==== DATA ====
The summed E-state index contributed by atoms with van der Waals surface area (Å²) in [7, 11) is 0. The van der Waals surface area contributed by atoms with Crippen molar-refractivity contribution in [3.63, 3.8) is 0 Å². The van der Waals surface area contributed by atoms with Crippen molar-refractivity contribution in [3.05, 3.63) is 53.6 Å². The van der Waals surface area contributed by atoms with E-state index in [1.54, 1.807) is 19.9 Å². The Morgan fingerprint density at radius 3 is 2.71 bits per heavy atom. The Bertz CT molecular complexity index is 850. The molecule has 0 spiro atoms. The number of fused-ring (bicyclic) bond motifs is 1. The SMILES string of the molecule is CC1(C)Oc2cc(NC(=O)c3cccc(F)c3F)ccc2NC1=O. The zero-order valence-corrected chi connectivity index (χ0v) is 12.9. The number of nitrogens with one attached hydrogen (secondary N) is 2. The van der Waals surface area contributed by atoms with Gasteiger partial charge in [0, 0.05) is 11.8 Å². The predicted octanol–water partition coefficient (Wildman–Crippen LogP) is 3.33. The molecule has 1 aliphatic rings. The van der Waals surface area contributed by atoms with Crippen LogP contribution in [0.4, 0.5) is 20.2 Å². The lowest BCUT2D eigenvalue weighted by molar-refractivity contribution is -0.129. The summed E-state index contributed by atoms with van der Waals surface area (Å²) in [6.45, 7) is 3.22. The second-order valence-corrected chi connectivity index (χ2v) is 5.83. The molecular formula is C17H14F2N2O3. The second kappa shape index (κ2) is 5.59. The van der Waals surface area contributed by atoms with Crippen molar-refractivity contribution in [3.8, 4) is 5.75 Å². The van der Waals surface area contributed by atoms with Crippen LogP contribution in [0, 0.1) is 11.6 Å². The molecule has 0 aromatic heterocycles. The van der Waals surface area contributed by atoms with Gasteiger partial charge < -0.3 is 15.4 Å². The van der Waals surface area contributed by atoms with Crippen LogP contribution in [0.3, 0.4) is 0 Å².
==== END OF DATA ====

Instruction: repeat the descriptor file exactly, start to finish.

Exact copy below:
The summed E-state index contributed by atoms with van der Waals surface area (Å²) in [7, 11) is 0. The van der Waals surface area contributed by atoms with Crippen molar-refractivity contribution in [3.63, 3.8) is 0 Å². The van der Waals surface area contributed by atoms with Crippen molar-refractivity contribution in [3.05, 3.63) is 53.6 Å². The van der Waals surface area contributed by atoms with E-state index in [1.54, 1.807) is 19.9 Å². The Morgan fingerprint density at radius 3 is 2.71 bits per heavy atom. The Bertz CT molecular complexity index is 850. The molecule has 0 spiro atoms. The number of fused-ring (bicyclic) bond motifs is 1. The SMILES string of the molecule is CC1(C)Oc2cc(NC(=O)c3cccc(F)c3F)ccc2NC1=O. The zero-order valence-corrected chi connectivity index (χ0v) is 12.9. The number of nitrogens with one attached hydrogen (secondary N) is 2. The van der Waals surface area contributed by atoms with Gasteiger partial charge in [0, 0.05) is 11.8 Å². The predicted octanol–water partition coefficient (Wildman–Crippen LogP) is 3.33. The molecule has 1 aliphatic rings. The van der Waals surface area contributed by atoms with Crippen LogP contribution in [0.4, 0.5) is 20.2 Å². The lowest BCUT2D eigenvalue weighted by molar-refractivity contribution is -0.129. The summed E-state index contributed by atoms with van der Waals surface area (Å²) in [6.45, 7) is 3.22. The second-order valence-corrected chi connectivity index (χ2v) is 5.83. The molecular formula is C17H14F2N2O3. The second kappa shape index (κ2) is 5.59. The van der Waals surface area contributed by atoms with Crippen molar-refractivity contribution in [3.8, 4) is 5.75 Å². The van der Waals surface area contributed by atoms with Crippen LogP contribution in [0, 0.1) is 11.6 Å². The molecule has 0 aromatic heterocycles. The van der Waals surface area contributed by atoms with Gasteiger partial charge < -0.3 is 15.4 Å². The van der Waals surface area contributed by atoms with Crippen LogP contribution in [0.3, 0.4) is 0 Å².